What Determines Success When Challenging Convention?

Many directors who have a very distinct style; however, some are criticized for not adhering to convention (Batman V Superman’s lack of establishing shots, Le Miz’s use of handheld and disregard of the fourth wall*) while others are praised for it (Wes Anderson’s constantly symmetrical shots, which ignore the Rule of Thirds). Why are these so differently received? Which filmmakers are successful when they challenge convention, and why? Success here is defined by critical and popular opinion (‘majority rules’), rather than box office returns.

This topic should mainly address technical aspects of filmmaking such as lighting, camera-work, and cinematography, rather than plot or character.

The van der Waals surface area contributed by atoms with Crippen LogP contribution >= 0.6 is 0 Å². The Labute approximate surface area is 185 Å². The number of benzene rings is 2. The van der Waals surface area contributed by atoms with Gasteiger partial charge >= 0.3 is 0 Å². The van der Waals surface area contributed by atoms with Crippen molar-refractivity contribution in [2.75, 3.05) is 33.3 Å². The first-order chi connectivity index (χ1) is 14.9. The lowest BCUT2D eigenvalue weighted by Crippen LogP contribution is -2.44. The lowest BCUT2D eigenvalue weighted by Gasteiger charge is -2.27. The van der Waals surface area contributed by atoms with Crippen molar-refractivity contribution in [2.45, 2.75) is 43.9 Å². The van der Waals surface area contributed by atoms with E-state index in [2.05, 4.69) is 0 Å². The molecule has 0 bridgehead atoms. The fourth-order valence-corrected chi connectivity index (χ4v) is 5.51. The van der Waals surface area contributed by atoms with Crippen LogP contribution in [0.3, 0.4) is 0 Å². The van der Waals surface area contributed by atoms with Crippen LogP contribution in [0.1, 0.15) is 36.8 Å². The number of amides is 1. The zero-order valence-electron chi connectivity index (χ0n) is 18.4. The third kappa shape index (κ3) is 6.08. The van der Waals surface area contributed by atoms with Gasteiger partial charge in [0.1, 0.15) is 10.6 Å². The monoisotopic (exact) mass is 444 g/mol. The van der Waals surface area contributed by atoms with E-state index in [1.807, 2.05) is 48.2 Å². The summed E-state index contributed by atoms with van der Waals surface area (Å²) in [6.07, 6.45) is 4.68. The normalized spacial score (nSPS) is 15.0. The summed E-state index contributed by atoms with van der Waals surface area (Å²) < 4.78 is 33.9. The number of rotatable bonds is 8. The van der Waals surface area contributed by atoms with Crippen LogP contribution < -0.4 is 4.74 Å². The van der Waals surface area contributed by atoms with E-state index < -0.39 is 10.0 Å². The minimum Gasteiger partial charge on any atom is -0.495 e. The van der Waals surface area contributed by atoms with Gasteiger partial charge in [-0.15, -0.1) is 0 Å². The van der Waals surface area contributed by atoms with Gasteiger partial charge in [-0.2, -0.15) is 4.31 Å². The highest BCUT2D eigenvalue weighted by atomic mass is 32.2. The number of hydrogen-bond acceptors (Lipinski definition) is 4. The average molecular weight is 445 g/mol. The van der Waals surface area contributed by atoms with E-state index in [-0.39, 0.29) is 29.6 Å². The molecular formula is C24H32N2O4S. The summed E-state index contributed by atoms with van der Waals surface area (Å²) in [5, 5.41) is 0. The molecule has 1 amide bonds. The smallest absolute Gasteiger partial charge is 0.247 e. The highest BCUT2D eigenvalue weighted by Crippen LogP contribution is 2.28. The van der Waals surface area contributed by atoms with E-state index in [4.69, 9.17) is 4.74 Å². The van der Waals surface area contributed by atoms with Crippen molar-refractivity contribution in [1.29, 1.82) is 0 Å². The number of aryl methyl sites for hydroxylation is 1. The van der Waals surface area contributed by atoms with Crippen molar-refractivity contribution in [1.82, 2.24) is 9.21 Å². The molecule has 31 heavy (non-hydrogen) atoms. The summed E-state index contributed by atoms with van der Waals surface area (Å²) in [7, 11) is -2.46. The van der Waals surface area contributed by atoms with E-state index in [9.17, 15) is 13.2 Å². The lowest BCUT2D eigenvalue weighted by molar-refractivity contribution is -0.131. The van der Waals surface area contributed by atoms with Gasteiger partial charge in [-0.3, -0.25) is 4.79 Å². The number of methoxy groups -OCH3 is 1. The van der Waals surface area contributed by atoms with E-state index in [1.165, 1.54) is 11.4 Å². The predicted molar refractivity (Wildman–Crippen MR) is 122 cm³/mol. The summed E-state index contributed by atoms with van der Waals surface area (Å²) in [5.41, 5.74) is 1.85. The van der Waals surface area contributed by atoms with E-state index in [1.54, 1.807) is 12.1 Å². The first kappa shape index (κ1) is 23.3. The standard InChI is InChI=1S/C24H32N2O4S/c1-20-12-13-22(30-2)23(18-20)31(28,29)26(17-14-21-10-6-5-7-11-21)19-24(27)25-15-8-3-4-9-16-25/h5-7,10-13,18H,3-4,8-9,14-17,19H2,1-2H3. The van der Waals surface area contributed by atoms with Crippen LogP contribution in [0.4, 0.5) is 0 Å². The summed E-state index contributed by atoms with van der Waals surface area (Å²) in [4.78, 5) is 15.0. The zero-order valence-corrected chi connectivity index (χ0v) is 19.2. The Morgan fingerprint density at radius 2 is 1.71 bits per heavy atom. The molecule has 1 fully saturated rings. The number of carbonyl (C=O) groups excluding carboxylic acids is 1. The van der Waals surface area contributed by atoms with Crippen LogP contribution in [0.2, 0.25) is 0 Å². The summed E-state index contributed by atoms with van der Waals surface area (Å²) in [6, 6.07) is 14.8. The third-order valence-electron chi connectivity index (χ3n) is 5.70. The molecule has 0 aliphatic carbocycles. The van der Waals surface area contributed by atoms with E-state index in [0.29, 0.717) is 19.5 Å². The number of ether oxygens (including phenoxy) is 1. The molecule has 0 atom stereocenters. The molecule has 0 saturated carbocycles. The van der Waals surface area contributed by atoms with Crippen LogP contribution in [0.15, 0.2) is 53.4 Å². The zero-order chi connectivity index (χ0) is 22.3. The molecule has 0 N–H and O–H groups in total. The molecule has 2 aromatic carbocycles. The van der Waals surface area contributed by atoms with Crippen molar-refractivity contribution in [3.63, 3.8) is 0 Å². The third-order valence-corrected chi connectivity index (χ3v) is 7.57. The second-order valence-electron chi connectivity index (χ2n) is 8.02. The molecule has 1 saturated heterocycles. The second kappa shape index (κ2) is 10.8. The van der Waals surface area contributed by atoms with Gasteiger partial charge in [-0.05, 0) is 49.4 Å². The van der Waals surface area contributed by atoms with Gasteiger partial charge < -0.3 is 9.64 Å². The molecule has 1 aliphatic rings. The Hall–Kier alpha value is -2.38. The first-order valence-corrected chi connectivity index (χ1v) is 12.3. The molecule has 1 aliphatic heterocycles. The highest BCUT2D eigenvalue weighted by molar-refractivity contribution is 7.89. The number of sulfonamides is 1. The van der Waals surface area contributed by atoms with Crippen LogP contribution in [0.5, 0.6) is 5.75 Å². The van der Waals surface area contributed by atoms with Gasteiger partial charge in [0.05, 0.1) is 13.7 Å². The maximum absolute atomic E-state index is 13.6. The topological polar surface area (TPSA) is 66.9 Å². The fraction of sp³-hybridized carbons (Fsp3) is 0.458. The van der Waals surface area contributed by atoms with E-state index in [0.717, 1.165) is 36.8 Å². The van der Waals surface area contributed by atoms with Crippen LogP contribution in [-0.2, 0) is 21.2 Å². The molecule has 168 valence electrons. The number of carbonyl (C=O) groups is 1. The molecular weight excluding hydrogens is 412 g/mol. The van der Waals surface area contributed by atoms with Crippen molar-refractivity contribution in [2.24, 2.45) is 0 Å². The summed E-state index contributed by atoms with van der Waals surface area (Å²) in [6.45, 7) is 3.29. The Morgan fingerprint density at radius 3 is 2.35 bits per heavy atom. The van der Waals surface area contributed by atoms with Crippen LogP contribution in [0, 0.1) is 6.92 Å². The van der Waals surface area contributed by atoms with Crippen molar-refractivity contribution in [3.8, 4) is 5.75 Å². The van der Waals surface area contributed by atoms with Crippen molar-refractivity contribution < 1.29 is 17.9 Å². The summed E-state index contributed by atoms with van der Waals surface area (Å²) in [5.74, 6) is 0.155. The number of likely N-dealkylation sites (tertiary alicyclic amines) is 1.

*from Film Crit Hulk’s excellent review

  • Interesting observation, but I think what these directors are being critiqued or praised for is not so much the mere act of "breaking conventions," but rather the results of their artistic choices. To use your examples, Snyder's lack of establishing shots may be a creative choice, but it makes the plot harder to follow, which complicated the viewing experience. Alternatively, Anderson's symmetrical framing enhances the viewing experience, adding to the overall whimsy of his trademarked style. (I won't comment on Hooper, because I rather liked what he did with Les Mis, attempting to replicate theatre aesthetics in cinema. However, I feel that Joe Wright did this much better that same year in his Anna Karenina, but that was also torn apart by the critiques.) My point is, iconoclasm in and of itself has no inherent value; it depends entirely one what is being revolted against, for what reasons, and what comes of it. – ProtoCanon 5 years ago

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